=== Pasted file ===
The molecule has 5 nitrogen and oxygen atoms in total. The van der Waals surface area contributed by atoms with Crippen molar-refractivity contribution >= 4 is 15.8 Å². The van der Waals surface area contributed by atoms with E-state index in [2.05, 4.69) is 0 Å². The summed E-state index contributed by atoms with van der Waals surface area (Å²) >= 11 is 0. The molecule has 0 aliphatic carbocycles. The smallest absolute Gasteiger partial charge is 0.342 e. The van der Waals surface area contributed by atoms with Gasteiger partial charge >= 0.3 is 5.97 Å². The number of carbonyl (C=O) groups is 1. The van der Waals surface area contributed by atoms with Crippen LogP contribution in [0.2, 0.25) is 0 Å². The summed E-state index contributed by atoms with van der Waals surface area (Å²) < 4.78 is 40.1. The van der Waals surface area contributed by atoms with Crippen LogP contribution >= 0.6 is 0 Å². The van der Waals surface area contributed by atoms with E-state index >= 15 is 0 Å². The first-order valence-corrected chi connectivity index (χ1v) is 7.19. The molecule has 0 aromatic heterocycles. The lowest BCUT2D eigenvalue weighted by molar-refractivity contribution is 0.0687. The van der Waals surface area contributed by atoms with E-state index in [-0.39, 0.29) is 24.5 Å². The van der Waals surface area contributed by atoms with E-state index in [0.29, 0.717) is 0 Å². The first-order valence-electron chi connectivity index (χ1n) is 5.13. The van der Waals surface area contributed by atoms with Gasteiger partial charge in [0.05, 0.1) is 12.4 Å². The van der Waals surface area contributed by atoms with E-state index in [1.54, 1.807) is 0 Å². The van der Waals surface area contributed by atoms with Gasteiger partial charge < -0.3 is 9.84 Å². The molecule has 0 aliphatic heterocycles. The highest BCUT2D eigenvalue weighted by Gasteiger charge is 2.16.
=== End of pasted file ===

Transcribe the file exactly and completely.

The molecule has 5 nitrogen and oxygen atoms in total. The van der Waals surface area contributed by atoms with Crippen molar-refractivity contribution >= 4 is 15.8 Å². The van der Waals surface area contributed by atoms with E-state index in [2.05, 4.69) is 0 Å². The summed E-state index contributed by atoms with van der Waals surface area (Å²) >= 11 is 0. The molecule has 0 aliphatic carbocycles. The smallest absolute Gasteiger partial charge is 0.342 e. The van der Waals surface area contributed by atoms with Gasteiger partial charge >= 0.3 is 5.97 Å². The number of carbonyl (C=O) groups is 1. The van der Waals surface area contributed by atoms with Crippen LogP contribution in [0.2, 0.25) is 0 Å². The summed E-state index contributed by atoms with van der Waals surface area (Å²) < 4.78 is 40.1. The van der Waals surface area contributed by atoms with Crippen LogP contribution >= 0.6 is 0 Å². The van der Waals surface area contributed by atoms with E-state index >= 15 is 0 Å². The first-order valence-corrected chi connectivity index (χ1v) is 7.19. The molecule has 0 aromatic heterocycles. The lowest BCUT2D eigenvalue weighted by molar-refractivity contribution is 0.0687. The van der Waals surface area contributed by atoms with E-state index in [-0.39, 0.29) is 24.5 Å². The van der Waals surface area contributed by atoms with E-state index in [0.29, 0.717) is 0 Å². The first-order valence-electron chi connectivity index (χ1n) is 5.13. The van der Waals surface area contributed by atoms with Gasteiger partial charge in [0.05, 0.1) is 12.4 Å². The van der Waals surface area contributed by atoms with E-state index in [1.54, 1.807) is 0 Å². The van der Waals surface area contributed by atoms with Gasteiger partial charge < -0.3 is 9.84 Å². The molecule has 0 aliphatic heterocycles. The highest BCUT2D eigenvalue weighted by Gasteiger charge is 2.16.